As a developing nation with a tiny tax base Pakistan struggles to provide equitable primary health care (PHC) for all. Services vary between something close to the developed world to the almost non-existent in large parts of the country. With responsibility and budgets for PHC now mostly devolved to the provinces as a result of the 18th Constitutional Amendment the capacity to effectively spend very large budgets also varies widely. For rural areas, the problem is not so much a lack of doctors per se, but a lack of doctors willing to serve there.
The problem is particularly acute in Khyber-Pakhtunkhwa and it is not difficult to see why. The majority of doctors on the government payroll want to be posted in urban areas where there are schools for their children, safety and security, good-quality housing and all the other facilities that go with life in the expanding cities. The accommodation in far-flung areas is often colonial-era bungalows and occupied already by government officials who are unwilling to give up their (relatively) comfy billets. Requests by the health department to vacate the bungalows have come to naught.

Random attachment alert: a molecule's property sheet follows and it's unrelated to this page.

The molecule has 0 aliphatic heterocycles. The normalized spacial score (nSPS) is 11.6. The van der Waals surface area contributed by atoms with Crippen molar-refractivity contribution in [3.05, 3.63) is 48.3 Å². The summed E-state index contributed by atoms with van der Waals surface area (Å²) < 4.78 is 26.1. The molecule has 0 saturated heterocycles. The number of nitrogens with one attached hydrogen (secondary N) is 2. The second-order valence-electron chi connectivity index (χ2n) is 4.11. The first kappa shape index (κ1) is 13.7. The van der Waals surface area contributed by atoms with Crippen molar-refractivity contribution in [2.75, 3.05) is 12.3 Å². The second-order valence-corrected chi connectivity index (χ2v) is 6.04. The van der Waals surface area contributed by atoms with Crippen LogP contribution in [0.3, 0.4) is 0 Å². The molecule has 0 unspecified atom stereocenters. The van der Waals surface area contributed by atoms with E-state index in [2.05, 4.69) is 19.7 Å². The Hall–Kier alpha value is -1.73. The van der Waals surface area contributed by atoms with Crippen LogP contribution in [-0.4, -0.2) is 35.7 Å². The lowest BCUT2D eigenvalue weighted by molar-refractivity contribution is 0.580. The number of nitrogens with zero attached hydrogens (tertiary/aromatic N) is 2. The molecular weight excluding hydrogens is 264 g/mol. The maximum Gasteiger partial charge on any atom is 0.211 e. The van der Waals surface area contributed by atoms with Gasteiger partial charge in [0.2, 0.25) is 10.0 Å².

Ironically the government has raised the health budget to Rs68 billion for K-P over the last four years but this is not reflected in any improvement in the levels of service. There are almost 70,000 health staffers spread across 1,500 health facilities. Services to rural areas have seen a doubling of staff in an attempt to improve care but the D-G Health (D-GH) is unable to strong-arm doctors into compliance as he only has authority over those on grades up to BPS-16. The doctors can afford to cock a snook at the DG-H and the poor patient suffers. Also gumming up the medical works is a ponderous bureaucracy that makes minor works to rural health centres a long tedious process sometimes taking years. All this is fixable but not quickly. Rural health outposts need to be incentivised, infrastructure improved and civil service structures revised to meet current needs. Health for all is still distant, and more so for some than others.
Published in The Express Tribune, March 6th, 2018.
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